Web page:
Many Georgia residents are still recovering emotionally and financially from the recession that started around 2008. A big part of the recession was the collapse of the housing market. For many here in Georgia and around the county, the dream of home ownership turned into a nightmare.
The economy and housing market have largely recovered, but there are still times when home ownership can feel like more of a liability than an asset. One of these times is during divorce. Questions commonly arise about what should be done with the marital residence. And for couples who have chosen cohabitation instead of marriage, a breakup involving a shared home can be even messier.
Whether you are married or cohabitating, the dissolution of the relationship will certainly be more complicated if you own a home together. In most cases, there are two basic choices: One spouse/partner keeps the house and remains living there or the couple sells the property and splits the proceeds.
From here, there are a number of other choices and details that need to be worked out. If selling the home, for instance, you may need to determine each person’s respective share of the proceeds based on their financial contributions to the mortgage and to improving equity in the home. If you are going through a divorce, your family law attorney can help advise you on what to do with the shared home and what that decision will entail.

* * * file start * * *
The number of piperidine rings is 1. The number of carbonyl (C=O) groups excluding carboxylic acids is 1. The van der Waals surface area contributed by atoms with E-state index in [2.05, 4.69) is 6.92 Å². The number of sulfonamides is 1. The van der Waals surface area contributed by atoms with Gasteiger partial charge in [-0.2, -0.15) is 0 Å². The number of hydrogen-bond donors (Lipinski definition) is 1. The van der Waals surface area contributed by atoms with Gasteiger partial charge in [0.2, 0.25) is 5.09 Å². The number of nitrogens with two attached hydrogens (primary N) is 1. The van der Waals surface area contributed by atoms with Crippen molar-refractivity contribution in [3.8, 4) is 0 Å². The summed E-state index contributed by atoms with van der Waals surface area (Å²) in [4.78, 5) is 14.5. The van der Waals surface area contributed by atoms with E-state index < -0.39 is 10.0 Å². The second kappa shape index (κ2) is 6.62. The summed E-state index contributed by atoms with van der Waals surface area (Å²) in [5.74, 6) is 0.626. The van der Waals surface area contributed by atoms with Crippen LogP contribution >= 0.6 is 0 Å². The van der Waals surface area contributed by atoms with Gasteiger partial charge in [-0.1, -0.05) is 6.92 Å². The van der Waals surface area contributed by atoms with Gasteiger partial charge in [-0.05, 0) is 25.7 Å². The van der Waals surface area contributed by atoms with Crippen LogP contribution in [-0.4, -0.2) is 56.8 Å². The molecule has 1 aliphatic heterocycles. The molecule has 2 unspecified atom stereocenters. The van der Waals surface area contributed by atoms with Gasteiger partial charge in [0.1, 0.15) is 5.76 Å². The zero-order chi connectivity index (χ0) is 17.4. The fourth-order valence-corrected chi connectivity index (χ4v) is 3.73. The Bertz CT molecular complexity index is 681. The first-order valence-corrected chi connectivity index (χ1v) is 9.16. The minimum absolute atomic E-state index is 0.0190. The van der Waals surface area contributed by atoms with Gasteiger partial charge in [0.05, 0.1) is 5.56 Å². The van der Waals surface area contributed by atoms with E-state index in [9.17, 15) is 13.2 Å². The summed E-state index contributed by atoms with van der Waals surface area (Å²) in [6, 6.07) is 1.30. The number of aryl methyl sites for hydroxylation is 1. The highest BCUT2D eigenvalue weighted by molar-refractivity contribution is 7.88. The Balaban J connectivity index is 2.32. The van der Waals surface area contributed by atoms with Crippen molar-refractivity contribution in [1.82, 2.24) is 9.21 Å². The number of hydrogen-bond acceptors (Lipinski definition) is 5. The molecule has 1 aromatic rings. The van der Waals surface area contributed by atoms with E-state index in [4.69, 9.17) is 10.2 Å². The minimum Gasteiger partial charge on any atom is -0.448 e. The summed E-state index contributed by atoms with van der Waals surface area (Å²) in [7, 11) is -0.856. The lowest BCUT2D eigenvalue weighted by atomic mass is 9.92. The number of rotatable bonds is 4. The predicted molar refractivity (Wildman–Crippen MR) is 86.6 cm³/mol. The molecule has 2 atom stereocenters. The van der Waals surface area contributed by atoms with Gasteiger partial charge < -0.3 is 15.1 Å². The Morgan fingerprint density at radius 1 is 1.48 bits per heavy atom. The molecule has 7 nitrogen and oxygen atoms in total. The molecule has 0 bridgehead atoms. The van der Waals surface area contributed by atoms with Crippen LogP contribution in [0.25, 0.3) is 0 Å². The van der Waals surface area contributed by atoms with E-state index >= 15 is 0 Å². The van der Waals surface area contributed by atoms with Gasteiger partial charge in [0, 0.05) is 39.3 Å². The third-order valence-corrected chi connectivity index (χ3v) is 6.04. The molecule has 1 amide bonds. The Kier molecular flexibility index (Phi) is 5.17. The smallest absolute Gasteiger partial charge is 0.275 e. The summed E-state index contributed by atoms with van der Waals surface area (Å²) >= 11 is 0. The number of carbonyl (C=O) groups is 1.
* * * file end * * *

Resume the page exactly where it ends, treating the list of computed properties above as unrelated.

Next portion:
If you and your partner are unmarried and co-own a home, you may have a much harder time sorting out the details during a split. For this and other reasons, you may wish to draft a pre-purchase agreement (before buying, of course) that lays out a plan for the property if the relationship does not work out.
Please remember that if both names are on the mortgage, lenders may not care very much whether or not your relationship has ended. As such, you should be extremely careful and thorough about considering the potential consequences before getting a home together.
That being said, there are solutions for couples facing a divorce or breakup. If you need guidance or have questions, an experienced family law attorney may be able to help you understand your rights and options.
Source: The Huffington Post, "Unmarried Couples Buying a House Together May Also Be Buying Trouble," Jack M. Guttentag, March 20, 2014